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Exercising boost brain function

Scientists have pondered how exercising can boost brain function. Regardless of age or fitness, studies show that making time for exercise provides some serious mental benefits. Working out can benefit mental health, relationships and lead to a healthier and happier life overall. Here are some benefits:

1 Reduce stress
Rough day at the office? Take a walk or head to the gym for a quick workout. One of the most common mental benefits of exercise is stress relief. Working up a sweat can help manage physical and mental stress. Exercise also increases concentrations of norepinephrine, a chemical that can moderate the brain’s response to stress.
2 Boost happy chemicals
Exercise releases endorphins, which create feelings of happiness and euphoria. Studies have shown that exercise can even alleviate symptoms among the clinically depressed. For this reason, doctors recommend that people suffering from depression or anxiety pencil in plenty of gym time.
3 Improve self-confidence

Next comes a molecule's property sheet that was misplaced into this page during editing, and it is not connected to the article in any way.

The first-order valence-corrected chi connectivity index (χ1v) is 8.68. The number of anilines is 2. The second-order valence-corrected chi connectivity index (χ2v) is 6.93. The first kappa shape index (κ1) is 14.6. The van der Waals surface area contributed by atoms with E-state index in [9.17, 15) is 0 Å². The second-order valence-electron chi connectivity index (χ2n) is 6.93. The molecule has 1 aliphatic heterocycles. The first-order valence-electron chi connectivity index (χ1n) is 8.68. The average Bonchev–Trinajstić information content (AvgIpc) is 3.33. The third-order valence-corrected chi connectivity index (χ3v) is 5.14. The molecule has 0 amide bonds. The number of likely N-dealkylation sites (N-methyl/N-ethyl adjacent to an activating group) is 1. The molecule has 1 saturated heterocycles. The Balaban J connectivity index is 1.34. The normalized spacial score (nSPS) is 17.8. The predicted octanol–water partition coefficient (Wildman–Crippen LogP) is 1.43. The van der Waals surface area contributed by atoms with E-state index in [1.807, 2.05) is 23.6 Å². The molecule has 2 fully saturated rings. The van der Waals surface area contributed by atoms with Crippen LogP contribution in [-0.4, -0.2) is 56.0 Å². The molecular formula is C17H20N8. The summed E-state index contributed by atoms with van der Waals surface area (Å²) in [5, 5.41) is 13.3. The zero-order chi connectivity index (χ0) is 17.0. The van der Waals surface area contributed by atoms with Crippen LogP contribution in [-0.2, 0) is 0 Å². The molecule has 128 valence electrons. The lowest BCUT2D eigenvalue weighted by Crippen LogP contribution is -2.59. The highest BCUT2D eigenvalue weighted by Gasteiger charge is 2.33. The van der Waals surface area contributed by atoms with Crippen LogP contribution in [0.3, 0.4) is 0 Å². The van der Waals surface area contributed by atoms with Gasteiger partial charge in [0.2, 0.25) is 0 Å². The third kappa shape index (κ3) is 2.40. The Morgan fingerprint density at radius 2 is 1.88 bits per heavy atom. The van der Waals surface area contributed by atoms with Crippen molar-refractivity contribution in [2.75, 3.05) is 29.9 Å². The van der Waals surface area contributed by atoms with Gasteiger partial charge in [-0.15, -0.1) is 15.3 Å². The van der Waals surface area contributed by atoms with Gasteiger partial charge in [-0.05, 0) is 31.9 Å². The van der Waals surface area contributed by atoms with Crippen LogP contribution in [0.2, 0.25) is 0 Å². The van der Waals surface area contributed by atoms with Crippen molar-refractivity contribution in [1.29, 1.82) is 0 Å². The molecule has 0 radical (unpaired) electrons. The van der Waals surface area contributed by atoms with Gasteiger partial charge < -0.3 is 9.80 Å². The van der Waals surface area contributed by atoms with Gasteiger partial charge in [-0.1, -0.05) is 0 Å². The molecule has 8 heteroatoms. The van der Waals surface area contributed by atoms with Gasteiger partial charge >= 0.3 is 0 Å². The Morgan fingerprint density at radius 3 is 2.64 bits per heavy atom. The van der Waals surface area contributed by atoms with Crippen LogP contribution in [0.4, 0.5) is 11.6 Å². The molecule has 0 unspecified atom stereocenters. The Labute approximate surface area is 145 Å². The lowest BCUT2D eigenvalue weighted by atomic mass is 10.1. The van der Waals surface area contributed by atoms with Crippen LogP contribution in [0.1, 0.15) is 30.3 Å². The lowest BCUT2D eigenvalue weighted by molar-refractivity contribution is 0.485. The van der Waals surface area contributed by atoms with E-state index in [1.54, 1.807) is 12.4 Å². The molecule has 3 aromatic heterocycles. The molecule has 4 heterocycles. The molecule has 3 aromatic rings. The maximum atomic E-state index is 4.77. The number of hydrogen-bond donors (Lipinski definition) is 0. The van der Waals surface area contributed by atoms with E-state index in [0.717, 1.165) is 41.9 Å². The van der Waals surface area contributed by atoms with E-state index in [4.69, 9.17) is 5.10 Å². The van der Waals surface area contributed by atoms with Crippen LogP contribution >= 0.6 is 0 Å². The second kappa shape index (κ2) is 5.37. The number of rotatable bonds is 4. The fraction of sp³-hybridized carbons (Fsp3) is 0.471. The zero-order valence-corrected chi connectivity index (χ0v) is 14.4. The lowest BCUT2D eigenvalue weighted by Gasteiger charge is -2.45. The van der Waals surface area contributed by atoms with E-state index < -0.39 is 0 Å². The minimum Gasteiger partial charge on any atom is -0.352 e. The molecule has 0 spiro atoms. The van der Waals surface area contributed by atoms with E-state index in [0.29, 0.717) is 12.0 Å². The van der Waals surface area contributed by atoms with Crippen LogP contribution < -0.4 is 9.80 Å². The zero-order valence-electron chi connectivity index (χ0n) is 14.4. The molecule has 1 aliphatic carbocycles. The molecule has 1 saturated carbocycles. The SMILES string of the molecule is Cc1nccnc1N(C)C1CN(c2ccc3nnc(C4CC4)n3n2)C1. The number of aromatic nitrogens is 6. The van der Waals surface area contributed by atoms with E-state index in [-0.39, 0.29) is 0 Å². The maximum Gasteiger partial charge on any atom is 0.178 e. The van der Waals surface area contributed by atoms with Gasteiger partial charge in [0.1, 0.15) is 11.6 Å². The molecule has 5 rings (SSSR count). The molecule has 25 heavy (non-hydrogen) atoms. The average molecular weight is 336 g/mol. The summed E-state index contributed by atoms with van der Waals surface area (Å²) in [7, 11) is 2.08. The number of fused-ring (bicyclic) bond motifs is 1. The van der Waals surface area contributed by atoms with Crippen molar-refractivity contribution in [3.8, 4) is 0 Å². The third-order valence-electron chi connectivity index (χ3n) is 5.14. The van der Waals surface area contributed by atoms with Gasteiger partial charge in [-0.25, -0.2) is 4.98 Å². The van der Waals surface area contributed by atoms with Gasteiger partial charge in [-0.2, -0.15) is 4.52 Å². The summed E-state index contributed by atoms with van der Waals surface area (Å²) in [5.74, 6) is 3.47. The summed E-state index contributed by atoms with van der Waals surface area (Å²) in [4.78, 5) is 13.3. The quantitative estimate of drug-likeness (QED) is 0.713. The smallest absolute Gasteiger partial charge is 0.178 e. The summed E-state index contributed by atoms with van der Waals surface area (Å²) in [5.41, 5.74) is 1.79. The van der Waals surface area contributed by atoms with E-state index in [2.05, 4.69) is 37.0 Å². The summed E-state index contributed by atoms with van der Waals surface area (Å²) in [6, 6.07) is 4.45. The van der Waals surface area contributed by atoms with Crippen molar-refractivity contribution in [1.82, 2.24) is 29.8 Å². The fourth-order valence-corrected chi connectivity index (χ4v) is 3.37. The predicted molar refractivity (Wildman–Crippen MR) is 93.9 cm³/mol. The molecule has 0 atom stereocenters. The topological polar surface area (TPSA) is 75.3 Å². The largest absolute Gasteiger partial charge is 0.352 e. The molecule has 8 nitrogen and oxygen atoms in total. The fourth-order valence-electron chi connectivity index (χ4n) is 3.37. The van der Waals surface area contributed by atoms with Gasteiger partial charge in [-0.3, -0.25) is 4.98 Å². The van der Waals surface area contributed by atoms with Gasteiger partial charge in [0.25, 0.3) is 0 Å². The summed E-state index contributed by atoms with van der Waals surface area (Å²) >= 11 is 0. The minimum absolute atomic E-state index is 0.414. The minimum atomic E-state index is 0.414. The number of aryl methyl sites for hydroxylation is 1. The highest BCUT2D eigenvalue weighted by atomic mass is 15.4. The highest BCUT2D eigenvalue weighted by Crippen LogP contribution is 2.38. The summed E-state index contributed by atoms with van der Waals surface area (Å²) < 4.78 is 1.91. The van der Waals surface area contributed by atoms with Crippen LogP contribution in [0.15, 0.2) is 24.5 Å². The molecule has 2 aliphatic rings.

On a very basic level, physical fitness can boost self-esteem and improve positive self-image. Regardless of weight, size, gender or age, exercise can quickly elevate a person’s perception of his or her attractiveness, that is, self-worth.
4 Enjoy the great outdoors
For an extra boost of self-love, take that workout outside as exercising outdoors can increase self-esteem even more. Find an outdoor workout that fits your style, whether it’s rock-climbing, hiking, renting a canoe or just taking a jog in the park. Plus, all that Vitamin D acquired from soaking up the sun can lessen the likelihood of experiencing depressive symptoms.
5 Prevent cognitive decline
It is unpleasant, but it’s true – as we get older, our brains get a little. . . hazy. As aging and degenerative diseases like Alzheimer’s kill off brain cells, the noggin shrinks, losing many important brain functions in the process. While exercise and a healthy diet can’t “cure” Alzheimer’s, they can help shore up the brain against cognitive decline that begins after age 45. Working out, especially between age 25 and 45, boosts the chemicals in the brain that support and prevent degeneration of the hippocampus, an important part of the brain for memory and learning.
6 Alleviate anxiety
The warm and fuzzy chemicals that are released during and after exercise can help people with anxiety disorders calm down. Hopping on the track or treadmill for some moderate-to-high intensity aerobic exercise can reduce anxiety sensitivity.

Many people hit the gym or pound the pavement to improve cardiovascular health, build muscle and an end up with an amazing body, but working out has other benefits too.